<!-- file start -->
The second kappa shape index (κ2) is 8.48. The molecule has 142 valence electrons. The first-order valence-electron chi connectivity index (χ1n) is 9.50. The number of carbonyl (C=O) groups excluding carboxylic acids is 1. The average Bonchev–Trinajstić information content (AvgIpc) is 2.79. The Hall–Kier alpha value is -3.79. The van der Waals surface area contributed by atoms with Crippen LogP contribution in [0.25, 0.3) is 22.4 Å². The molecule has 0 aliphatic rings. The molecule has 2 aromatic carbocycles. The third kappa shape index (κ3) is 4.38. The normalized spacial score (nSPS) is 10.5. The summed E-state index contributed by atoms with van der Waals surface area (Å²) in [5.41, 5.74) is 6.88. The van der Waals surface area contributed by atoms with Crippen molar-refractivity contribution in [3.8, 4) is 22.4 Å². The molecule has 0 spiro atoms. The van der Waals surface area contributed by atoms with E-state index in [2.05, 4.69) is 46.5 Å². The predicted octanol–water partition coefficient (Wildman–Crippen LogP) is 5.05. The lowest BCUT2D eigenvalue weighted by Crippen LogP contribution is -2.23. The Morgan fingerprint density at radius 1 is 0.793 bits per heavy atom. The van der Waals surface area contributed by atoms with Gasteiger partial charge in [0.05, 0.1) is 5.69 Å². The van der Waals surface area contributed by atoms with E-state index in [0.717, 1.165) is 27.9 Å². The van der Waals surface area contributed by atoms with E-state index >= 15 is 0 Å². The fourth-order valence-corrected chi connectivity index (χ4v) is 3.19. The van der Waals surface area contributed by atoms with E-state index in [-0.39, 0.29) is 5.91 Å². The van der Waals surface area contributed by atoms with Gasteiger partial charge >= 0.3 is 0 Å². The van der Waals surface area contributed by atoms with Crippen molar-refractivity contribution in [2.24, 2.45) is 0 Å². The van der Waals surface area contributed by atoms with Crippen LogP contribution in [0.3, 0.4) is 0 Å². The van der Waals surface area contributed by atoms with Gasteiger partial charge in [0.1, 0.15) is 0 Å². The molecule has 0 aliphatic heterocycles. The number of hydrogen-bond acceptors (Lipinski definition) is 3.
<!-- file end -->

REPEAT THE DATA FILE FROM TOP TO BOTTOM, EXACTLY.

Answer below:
The second kappa shape index (κ2) is 8.48. The molecule has 142 valence electrons. The first-order valence-electron chi connectivity index (χ1n) is 9.50. The number of carbonyl (C=O) groups excluding carboxylic acids is 1. The average Bonchev–Trinajstić information content (AvgIpc) is 2.79. The Hall–Kier alpha value is -3.79. The van der Waals surface area contributed by atoms with Crippen LogP contribution in [0.25, 0.3) is 22.4 Å². The molecule has 0 aliphatic rings. The molecule has 2 aromatic carbocycles. The third kappa shape index (κ3) is 4.38. The normalized spacial score (nSPS) is 10.5. The summed E-state index contributed by atoms with van der Waals surface area (Å²) in [5.41, 5.74) is 6.88. The van der Waals surface area contributed by atoms with Crippen molar-refractivity contribution in [3.8, 4) is 22.4 Å². The molecule has 0 spiro atoms. The van der Waals surface area contributed by atoms with E-state index in [2.05, 4.69) is 46.5 Å². The predicted octanol–water partition coefficient (Wildman–Crippen LogP) is 5.05. The lowest BCUT2D eigenvalue weighted by Crippen LogP contribution is -2.23. The Morgan fingerprint density at radius 1 is 0.793 bits per heavy atom. The van der Waals surface area contributed by atoms with Gasteiger partial charge in [0.05, 0.1) is 5.69 Å². The van der Waals surface area contributed by atoms with E-state index in [0.717, 1.165) is 27.9 Å². The van der Waals surface area contributed by atoms with E-state index >= 15 is 0 Å². The fourth-order valence-corrected chi connectivity index (χ4v) is 3.19. The van der Waals surface area contributed by atoms with E-state index in [-0.39, 0.29) is 5.91 Å². The van der Waals surface area contributed by atoms with Gasteiger partial charge >= 0.3 is 0 Å². The van der Waals surface area contributed by atoms with Crippen molar-refractivity contribution in [2.24, 2.45) is 0 Å². The van der Waals surface area contributed by atoms with Crippen LogP contribution in [0.3, 0.4) is 0 Å². The van der Waals surface area contributed by atoms with Gasteiger partial charge in [0.1, 0.15) is 0 Å². The molecule has 0 aliphatic heterocycles. The number of hydrogen-bond acceptors (Lipinski definition) is 3.